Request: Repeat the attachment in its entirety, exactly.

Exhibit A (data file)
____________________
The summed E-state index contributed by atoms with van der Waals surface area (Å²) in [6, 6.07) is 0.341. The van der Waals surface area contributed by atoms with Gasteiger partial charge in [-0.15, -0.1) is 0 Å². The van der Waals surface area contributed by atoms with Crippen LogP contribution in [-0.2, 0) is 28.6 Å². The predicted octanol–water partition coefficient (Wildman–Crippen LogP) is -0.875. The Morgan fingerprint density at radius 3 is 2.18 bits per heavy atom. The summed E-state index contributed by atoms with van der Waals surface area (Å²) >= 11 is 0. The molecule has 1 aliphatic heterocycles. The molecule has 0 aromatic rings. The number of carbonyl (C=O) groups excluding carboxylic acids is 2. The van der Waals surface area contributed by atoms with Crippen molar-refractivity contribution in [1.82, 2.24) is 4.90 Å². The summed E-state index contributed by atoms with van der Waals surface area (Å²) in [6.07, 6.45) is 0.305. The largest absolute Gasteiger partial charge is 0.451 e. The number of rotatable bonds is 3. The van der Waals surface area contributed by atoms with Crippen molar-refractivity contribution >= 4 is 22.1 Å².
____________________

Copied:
The summed E-state index contributed by atoms with van der Waals surface area (Å²) in [6, 6.07) is 0.341. The van der Waals surface area contributed by atoms with Gasteiger partial charge in [-0.15, -0.1) is 0 Å². The van der Waals surface area contributed by atoms with Crippen LogP contribution in [-0.2, 0) is 28.6 Å². The predicted octanol–water partition coefficient (Wildman–Crippen LogP) is -0.875. The Morgan fingerprint density at radius 3 is 2.18 bits per heavy atom. The summed E-state index contributed by atoms with van der Waals surface area (Å²) >= 11 is 0. The molecule has 1 aliphatic heterocycles. The molecule has 0 aromatic rings. The number of carbonyl (C=O) groups excluding carboxylic acids is 2. The van der Waals surface area contributed by atoms with Crippen molar-refractivity contribution in [1.82, 2.24) is 4.90 Å². The summed E-state index contributed by atoms with van der Waals surface area (Å²) in [6.07, 6.45) is 0.305. The largest absolute Gasteiger partial charge is 0.451 e. The number of rotatable bonds is 3. The van der Waals surface area contributed by atoms with Crippen molar-refractivity contribution >= 4 is 22.1 Å².